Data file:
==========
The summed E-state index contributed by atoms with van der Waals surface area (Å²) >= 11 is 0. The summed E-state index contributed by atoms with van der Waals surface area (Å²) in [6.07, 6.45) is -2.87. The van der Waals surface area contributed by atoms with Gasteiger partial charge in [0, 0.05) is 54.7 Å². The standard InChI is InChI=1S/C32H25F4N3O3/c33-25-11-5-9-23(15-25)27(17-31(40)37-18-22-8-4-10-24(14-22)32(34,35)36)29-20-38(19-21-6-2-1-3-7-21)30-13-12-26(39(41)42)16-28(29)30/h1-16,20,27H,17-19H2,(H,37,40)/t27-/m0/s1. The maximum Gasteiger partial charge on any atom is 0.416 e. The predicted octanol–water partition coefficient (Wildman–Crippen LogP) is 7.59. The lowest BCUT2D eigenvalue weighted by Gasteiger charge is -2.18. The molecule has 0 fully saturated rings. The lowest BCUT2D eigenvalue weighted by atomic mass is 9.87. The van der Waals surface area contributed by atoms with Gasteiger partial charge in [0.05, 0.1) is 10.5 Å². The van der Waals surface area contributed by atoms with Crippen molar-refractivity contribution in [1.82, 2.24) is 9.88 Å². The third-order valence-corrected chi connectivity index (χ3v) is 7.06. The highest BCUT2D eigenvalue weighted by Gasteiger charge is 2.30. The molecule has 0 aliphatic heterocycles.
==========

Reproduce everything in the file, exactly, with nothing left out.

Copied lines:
The summed E-state index contributed by atoms with van der Waals surface area (Å²) >= 11 is 0. The summed E-state index contributed by atoms with van der Waals surface area (Å²) in [6.07, 6.45) is -2.87. The van der Waals surface area contributed by atoms with Gasteiger partial charge in [0, 0.05) is 54.7 Å². The standard InChI is InChI=1S/C32H25F4N3O3/c33-25-11-5-9-23(15-25)27(17-31(40)37-18-22-8-4-10-24(14-22)32(34,35)36)29-20-38(19-21-6-2-1-3-7-21)30-13-12-26(39(41)42)16-28(29)30/h1-16,20,27H,17-19H2,(H,37,40)/t27-/m0/s1. The maximum Gasteiger partial charge on any atom is 0.416 e. The predicted octanol–water partition coefficient (Wildman–Crippen LogP) is 7.59. The lowest BCUT2D eigenvalue weighted by Gasteiger charge is -2.18. The molecule has 0 fully saturated rings. The lowest BCUT2D eigenvalue weighted by atomic mass is 9.87. The van der Waals surface area contributed by atoms with Gasteiger partial charge in [0.05, 0.1) is 10.5 Å². The van der Waals surface area contributed by atoms with Crippen molar-refractivity contribution in [1.82, 2.24) is 9.88 Å². The third-order valence-corrected chi connectivity index (χ3v) is 7.06. The highest BCUT2D eigenvalue weighted by Gasteiger charge is 2.30. The molecule has 0 aliphatic heterocycles.